Australia’s most well known harm reduction initiative are Needle and Syringe Programs (NSP). NSPs were a response to the emergence of HIV and the identification of injecting drug use as a high risk activity. In 1986, Australia’s first NSP was trialled in Sydney. By testing returned syringes, this pilot project found an increase in HIV prevalence, suggesting that HIV was already spreading among injecting drug users. In the following years, NSPs became policy throughout Australia as governments realised the provision of sterile injecting equipment was essential to reducing the spread of HIV, in addition to hepatitis B and C.
NSPs are an important public health measure, and a key feature of Australia’s National Drug Strategy’s harm minimisation framework. NSPs provide a wide range of services including:
- provision of sterile injecting equipment
- education on reducing drug use
- health information
- supported referral to drug treatment, medical care and legal and social services
NSP workers educate injecting drug users on responsible disposal and assist in the appropriate collection and disposal of used equipment.
NSPs do not supply drugs or allow people to inject drugs on the premises.
Why NSPs work
Studies continue to confirm the beneficial effect of NSPs in reducing transmission of HIV.
A study conducted between 1978 and 1999 compared HIV prevalence in 103 cities around the world. In the cities that had introduced NSPs, the HIV prevalence had decreased by an average of 19 per cent annually. In the cities that had not introduced NSPs, the HIV prevalence had increased by an average of 8 per cent annually.
A 2004 World Health Organisation review of evidence of the effectiveness of NSP to reduce HIV concluded:
There is compelling evidence that increasing the availability and utilisation of sterile injecting equipment for both out-of-treatment and in-treatment injecting drug users contributes substantially to reductions in the rate of HIV transmission.
Research from around the world clearly shows that NSPs make a significant contribution to preventing the spread of HIV/AIDS and hepatitis C.
The most recent Australian evaluation of the cost effectiveness of NSP is the 2009 Return on Investment Report released by the Federal Government. This report highlights the health, social and financial benefits associated with preventing blood borne virus transmission by supporting NSP.
The report estimates that between 105,000 to 236,500 people currently inject drugs in Australia. The 2007 National Australian Drug Strategy Household Survey showed that 328,100 Australians had injected an illicit drug at some point in their lives. More than 13 tonnes of illicit drugs were seized by Australian law enforcement agencies and customs across 2008/09. The 83,873 arrests related to illicit drug use in 2008/09 – represented as an increase of seven per cent compared with the previous year. Over 2006 and 2007, more than 78,545 Australians were treated for problematic drug use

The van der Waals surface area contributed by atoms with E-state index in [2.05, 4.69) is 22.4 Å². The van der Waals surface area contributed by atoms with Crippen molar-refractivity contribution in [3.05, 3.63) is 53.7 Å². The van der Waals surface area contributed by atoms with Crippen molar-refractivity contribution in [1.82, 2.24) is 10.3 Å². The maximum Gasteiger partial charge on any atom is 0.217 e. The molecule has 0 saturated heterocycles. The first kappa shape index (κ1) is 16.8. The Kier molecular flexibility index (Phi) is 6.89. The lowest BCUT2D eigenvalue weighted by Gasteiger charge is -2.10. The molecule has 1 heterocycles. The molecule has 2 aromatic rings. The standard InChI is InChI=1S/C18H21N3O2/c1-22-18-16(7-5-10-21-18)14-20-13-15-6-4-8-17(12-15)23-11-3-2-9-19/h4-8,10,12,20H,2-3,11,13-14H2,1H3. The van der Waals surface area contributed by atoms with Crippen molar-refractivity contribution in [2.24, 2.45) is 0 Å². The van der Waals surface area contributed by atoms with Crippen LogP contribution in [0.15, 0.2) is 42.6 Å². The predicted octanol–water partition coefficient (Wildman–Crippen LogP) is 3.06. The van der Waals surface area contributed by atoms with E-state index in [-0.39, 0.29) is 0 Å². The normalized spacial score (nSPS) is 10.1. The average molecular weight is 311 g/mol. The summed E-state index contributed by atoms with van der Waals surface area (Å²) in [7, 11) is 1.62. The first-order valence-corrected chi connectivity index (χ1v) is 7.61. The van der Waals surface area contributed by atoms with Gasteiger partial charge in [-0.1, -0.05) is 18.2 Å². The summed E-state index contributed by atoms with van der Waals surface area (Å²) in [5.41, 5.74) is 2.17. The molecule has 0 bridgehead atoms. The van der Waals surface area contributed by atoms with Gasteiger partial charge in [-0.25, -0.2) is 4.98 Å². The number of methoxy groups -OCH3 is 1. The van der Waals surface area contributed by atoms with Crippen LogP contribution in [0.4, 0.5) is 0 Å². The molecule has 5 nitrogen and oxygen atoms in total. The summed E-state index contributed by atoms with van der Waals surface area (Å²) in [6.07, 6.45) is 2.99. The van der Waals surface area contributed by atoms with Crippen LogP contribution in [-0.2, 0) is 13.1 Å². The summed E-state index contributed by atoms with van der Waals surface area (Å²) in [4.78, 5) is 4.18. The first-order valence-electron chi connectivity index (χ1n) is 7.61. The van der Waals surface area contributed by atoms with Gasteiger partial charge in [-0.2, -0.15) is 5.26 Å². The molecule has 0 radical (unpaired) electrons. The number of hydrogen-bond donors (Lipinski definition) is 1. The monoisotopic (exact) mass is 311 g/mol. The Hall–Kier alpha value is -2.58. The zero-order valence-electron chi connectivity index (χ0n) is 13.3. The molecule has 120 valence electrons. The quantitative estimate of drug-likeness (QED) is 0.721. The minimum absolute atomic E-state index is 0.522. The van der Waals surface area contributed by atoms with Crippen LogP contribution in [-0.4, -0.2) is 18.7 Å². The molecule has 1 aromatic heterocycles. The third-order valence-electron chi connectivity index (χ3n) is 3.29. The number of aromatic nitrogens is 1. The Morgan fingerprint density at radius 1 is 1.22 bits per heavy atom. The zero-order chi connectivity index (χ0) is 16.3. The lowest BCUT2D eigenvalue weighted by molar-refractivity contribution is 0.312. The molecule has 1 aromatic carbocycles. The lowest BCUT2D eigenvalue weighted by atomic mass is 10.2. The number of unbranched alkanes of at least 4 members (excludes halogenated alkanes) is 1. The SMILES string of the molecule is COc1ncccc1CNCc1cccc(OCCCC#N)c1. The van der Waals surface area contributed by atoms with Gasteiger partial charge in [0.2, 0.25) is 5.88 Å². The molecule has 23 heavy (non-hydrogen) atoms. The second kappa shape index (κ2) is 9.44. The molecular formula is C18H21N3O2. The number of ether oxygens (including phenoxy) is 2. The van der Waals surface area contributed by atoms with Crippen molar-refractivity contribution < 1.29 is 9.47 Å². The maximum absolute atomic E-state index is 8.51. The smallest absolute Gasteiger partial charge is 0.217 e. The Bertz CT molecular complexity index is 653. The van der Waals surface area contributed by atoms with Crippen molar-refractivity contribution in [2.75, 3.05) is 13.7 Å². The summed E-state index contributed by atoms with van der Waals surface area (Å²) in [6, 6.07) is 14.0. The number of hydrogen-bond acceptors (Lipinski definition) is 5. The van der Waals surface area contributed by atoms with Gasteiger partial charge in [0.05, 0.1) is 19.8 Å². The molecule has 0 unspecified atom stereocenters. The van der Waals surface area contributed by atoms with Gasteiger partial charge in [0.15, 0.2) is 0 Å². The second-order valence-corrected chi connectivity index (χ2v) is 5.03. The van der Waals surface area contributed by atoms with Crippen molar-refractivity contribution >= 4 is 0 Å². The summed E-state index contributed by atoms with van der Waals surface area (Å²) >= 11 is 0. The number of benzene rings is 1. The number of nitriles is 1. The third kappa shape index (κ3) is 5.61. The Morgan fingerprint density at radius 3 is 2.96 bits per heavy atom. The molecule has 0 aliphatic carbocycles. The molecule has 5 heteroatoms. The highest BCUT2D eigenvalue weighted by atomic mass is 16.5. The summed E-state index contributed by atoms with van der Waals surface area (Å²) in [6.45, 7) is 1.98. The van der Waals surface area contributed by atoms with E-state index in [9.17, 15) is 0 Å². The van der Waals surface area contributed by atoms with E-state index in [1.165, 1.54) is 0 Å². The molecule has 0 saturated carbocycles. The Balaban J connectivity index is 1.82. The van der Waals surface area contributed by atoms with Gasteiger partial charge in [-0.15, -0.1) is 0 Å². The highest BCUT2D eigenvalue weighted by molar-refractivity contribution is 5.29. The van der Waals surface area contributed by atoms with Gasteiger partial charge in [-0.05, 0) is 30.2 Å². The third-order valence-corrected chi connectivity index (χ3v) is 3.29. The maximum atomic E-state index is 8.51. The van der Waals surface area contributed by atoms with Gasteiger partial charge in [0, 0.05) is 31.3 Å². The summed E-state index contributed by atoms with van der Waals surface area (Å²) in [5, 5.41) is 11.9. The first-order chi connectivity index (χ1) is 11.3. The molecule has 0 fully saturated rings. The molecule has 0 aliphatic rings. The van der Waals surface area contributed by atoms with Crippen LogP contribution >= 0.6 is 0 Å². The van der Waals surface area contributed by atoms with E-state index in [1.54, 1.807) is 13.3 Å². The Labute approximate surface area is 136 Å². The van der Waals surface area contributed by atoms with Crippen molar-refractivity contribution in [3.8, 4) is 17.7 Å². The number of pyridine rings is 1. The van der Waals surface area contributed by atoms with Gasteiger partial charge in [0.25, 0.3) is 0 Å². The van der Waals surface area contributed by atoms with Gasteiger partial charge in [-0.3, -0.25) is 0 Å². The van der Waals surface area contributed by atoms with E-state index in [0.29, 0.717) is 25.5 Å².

Between 2000 and 2009, the Australian Government invested $243 million in NSPs. This resulted in the prevention of an estimated 32,050 new HIV infections and 96,667 cases of hepatitis C. The Return on Investment Report estimates that $1.28 billion dollars were saved in direct healthcare costs.
If patient/client costs and productivity gains and losses are included in the analysis, then the net present value of NSPs is $5.85 billion; that is, for every one dollar invested in NSPs, $27 is returned in cost savings.
The report states:
If NSPs were to decrease in size and number, then relatively large increases in both HIV and hepatitis C could be expected with associated losses of health and life and reduced returns on investment. Significant public health benefits can be attained with further expansion of sterile injecting equipment distribution.
Countries, like Australia, that have implemented NSPs have averted HIV epidemics among injecting drug users and, therefore, the community at large. Those countries that have not implemented these measures have often experienced uncontrolled HIV epidemics. There is strong evidence to suggest that when HIV becomes endemic among the injecting drug user community it can then spread to their sexual partners and children, resulting in high mortality rates and large social and economic costs to the entire community.
In addition to greatly reducing the risk of blood borne viruses and other injecting related illness and disease, NSPs are also instrumental in assisting people who inject drugs to address other health and welfare needs. NSPs often act as unique referral points into drug treatment services.